The Wheels are Coming Off the American Wagon

From the spate of news reports on the state of the US economy, I sense that the wheels are coming off the (hoped-for) endless ride. The employment numbers were just not all that promising, and the trade numbers are suggesting that the US dollar is too high. I am sure that the US authorities would like to see higher interest rates and a lower dollar, higher rates so that if, as, and when a real slowdown [read recession] comes, they have something to fight it with besides monetary stimulus, and a lower dollar to help American business. Of course, what they might wish for and what is possible are two different things altogether.

The failure of the Fed to raise rates when they “had a chance” is a testament to the reality that there really was no chance, despite Janet Yellen’s loud protests to the contrary. That then raises the question, if there really is not strong “recovery” for 2016, then what should we expect? For my part, I look at the financial condition of Japan (awful), Europe (next to awful, especially some countries such as France and Italy), China (perhaps over the Atrill Curve peak and in need to debt reduction), and the US (right on the cusp of their own “black hole” (see Black Hole Economics on this blogsite). I do not see daylight!

I am inclined to be a buyer of gold and gold stocks at the present time, as I think that perhaps they have been in the doghouse for too long and may be about to emerge. Politically, strength in gold prices is an affront to central bankers everywhere and a rebuke of their own incompetency. Both cases are true – they are incompetent, and deserve rebuke. With Japan’s economy on the verge of collapse, and Europe in a mess, gold could shine without US dollar weakness. An about-face and an implementation of additional Quantitative Easing in the US would, I suspect, have a powerful impact on gold prices – and I think that one is coming.

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About rosshealy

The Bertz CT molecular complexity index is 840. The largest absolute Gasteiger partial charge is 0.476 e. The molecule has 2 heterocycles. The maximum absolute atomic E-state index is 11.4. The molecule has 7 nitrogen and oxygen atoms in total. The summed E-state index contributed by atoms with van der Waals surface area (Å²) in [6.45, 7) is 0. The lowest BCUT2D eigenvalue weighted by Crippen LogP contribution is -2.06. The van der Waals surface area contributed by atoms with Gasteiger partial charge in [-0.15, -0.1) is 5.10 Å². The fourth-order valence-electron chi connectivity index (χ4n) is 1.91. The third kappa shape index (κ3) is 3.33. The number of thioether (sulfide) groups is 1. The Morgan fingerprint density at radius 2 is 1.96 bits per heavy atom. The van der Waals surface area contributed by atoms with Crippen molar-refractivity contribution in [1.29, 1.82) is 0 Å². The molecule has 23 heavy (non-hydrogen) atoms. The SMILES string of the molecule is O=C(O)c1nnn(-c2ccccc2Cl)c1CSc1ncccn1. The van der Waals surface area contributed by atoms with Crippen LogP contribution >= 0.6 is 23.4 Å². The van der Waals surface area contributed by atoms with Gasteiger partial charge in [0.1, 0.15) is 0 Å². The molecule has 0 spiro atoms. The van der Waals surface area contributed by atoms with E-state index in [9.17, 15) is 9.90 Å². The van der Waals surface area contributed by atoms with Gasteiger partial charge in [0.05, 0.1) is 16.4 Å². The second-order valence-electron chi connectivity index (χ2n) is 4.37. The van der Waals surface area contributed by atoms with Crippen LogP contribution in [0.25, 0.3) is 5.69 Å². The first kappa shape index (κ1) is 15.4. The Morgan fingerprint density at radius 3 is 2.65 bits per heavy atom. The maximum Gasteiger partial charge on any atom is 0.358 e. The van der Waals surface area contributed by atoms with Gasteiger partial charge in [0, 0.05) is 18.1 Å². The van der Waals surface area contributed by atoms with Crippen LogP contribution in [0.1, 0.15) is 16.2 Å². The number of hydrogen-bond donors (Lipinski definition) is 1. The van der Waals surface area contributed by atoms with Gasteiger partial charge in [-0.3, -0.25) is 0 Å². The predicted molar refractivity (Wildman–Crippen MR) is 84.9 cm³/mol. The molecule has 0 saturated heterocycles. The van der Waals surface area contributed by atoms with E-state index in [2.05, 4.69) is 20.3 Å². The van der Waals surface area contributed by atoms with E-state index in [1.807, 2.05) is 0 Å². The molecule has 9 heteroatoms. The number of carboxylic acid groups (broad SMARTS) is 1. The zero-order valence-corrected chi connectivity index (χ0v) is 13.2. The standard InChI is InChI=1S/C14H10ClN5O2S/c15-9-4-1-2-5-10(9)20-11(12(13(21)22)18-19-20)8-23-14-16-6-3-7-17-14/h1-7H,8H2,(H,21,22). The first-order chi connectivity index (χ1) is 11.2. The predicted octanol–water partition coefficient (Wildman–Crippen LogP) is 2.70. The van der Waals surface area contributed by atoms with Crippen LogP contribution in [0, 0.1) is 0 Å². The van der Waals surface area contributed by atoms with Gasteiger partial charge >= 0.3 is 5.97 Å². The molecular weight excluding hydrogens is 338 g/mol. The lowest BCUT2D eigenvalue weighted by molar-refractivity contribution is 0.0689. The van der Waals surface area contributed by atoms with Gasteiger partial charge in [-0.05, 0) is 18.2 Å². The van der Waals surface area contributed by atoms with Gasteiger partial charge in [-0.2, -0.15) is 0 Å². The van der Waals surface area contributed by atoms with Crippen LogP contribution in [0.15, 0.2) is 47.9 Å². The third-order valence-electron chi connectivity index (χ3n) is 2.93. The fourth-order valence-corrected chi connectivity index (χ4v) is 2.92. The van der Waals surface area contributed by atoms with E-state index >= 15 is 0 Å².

C. Ross Healy, MBA, CFA Chairman, Strategic Analysis Corporation Ross Healy began his investment industry career in 1965 as a securities analyst for Midland Osler Securities. He was a co-founder of Sceptre Investment Council in 1970, a leading Canadian money manager. In 1984, he became Director of Research at Merrill Lynch Canada, and during this time provided support for the late Dr. Verne Atrill, the theorist who decoded the mathematics underlying the Theory of Accounting Dynamics upon which the Strategic Analysis Corporation (SAC) methodology is based. After supporting and collaborating with Dr. Atrill for many years, he joined SAC as Chairman and CEO in 1989 following the death of Dr. Atrill. Ross Healy is a past president of the Toronto CFA Society, and served on the board of the Financial Analysts Federation (now the CFA Institute) as Chairman of the Financial Analysts Journal committee, the academic arm of the CFA Society. He has served on the Financial Disclosure Advisory Board of the Ontario Securities Commission, and was a member of the Executive Committee of Trinity College, University of Toronto, chairing the Investment Committee. He currently serves as the Chairman of the Board of Trustees of Eglinton St. George’s United Church of Toronto. He contributes investment analysis to print, radio, and television media, and has been appearing regularly on Business News Network (BNN) for the past 15 years, and the Canadian Broadcasting Corporation (CBC). There is an award-winning book written about his analysis leading up to the collapse of Nortel Networks (The Bubble and The Bear, How Nortel Burst the Canadian Dream, by Douglas Hunter, Doubleday Canada, 2002. He was the “Bear” in the book.). Email Address: rhealy@strategicanalysis.ca Company Website: www.strategicanalysis.ca Telephone (work): 416-498-3604 x 133 Cell: 416-258-8342
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